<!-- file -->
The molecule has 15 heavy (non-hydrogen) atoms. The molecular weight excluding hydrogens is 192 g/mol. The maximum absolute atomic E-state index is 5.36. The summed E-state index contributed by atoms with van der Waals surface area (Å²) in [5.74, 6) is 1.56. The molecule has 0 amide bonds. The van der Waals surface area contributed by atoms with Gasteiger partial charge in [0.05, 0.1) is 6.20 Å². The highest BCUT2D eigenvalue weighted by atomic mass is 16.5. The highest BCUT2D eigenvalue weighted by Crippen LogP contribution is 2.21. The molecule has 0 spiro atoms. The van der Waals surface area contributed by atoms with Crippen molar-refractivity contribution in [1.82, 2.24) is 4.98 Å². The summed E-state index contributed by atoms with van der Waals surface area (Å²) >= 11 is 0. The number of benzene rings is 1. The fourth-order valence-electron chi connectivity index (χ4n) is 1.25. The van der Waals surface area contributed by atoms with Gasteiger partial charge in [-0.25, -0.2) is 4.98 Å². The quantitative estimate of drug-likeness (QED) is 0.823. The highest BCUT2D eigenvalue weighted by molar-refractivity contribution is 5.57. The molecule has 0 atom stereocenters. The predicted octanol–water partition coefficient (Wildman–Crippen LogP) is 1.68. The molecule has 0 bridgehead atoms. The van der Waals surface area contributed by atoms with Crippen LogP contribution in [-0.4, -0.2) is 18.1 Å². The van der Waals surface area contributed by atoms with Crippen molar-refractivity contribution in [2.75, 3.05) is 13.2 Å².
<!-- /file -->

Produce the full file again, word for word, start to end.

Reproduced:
The molecule has 15 heavy (non-hydrogen) atoms. The molecular weight excluding hydrogens is 192 g/mol. The maximum absolute atomic E-state index is 5.36. The summed E-state index contributed by atoms with van der Waals surface area (Å²) in [5.74, 6) is 1.56. The molecule has 0 amide bonds. The van der Waals surface area contributed by atoms with Gasteiger partial charge in [0.05, 0.1) is 6.20 Å². The highest BCUT2D eigenvalue weighted by atomic mass is 16.5. The highest BCUT2D eigenvalue weighted by Crippen LogP contribution is 2.21. The molecule has 0 spiro atoms. The van der Waals surface area contributed by atoms with Crippen molar-refractivity contribution in [1.82, 2.24) is 4.98 Å². The summed E-state index contributed by atoms with van der Waals surface area (Å²) >= 11 is 0. The number of benzene rings is 1. The fourth-order valence-electron chi connectivity index (χ4n) is 1.25. The van der Waals surface area contributed by atoms with Gasteiger partial charge in [-0.25, -0.2) is 4.98 Å². The quantitative estimate of drug-likeness (QED) is 0.823. The highest BCUT2D eigenvalue weighted by molar-refractivity contribution is 5.57. The molecule has 0 atom stereocenters. The predicted octanol–water partition coefficient (Wildman–Crippen LogP) is 1.68. The molecule has 0 bridgehead atoms. The van der Waals surface area contributed by atoms with Crippen LogP contribution in [-0.4, -0.2) is 18.1 Å². The van der Waals surface area contributed by atoms with Crippen molar-refractivity contribution in [2.75, 3.05) is 13.2 Å².